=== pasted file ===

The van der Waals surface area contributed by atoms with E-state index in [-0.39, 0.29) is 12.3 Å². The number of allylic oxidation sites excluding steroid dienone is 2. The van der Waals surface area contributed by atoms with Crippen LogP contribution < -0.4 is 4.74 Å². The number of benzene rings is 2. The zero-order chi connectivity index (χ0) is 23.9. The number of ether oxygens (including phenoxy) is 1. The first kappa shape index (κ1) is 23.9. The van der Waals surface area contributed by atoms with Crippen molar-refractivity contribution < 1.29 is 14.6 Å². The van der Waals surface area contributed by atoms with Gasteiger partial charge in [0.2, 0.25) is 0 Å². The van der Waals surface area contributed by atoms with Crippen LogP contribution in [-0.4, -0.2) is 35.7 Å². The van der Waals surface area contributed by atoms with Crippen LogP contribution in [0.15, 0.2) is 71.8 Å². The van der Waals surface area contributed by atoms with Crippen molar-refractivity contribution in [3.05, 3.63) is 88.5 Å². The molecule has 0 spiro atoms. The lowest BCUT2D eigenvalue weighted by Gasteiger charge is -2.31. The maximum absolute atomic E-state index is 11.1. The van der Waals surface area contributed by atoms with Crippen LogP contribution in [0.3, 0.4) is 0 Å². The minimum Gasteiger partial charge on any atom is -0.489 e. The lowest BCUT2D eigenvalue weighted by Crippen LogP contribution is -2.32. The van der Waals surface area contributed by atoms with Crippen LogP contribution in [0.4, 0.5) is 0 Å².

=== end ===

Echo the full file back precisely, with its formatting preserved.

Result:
The van der Waals surface area contributed by atoms with E-state index in [-0.39, 0.29) is 12.3 Å². The number of allylic oxidation sites excluding steroid dienone is 2. The van der Waals surface area contributed by atoms with Crippen LogP contribution < -0.4 is 4.74 Å². The number of benzene rings is 2. The zero-order chi connectivity index (χ0) is 23.9. The number of ether oxygens (including phenoxy) is 1. The first kappa shape index (κ1) is 23.9. The van der Waals surface area contributed by atoms with Crippen molar-refractivity contribution < 1.29 is 14.6 Å². The van der Waals surface area contributed by atoms with Gasteiger partial charge in [0.2, 0.25) is 0 Å². The van der Waals surface area contributed by atoms with Crippen LogP contribution in [-0.4, -0.2) is 35.7 Å². The van der Waals surface area contributed by atoms with Crippen LogP contribution in [0.15, 0.2) is 71.8 Å². The van der Waals surface area contributed by atoms with Crippen molar-refractivity contribution in [3.05, 3.63) is 88.5 Å². The molecule has 0 spiro atoms. The lowest BCUT2D eigenvalue weighted by Gasteiger charge is -2.31. The maximum absolute atomic E-state index is 11.1. The van der Waals surface area contributed by atoms with Crippen LogP contribution in [0.3, 0.4) is 0 Å². The minimum Gasteiger partial charge on any atom is -0.489 e. The lowest BCUT2D eigenvalue weighted by Crippen LogP contribution is -2.32. The van der Waals surface area contributed by atoms with Crippen LogP contribution in [0.4, 0.5) is 0 Å².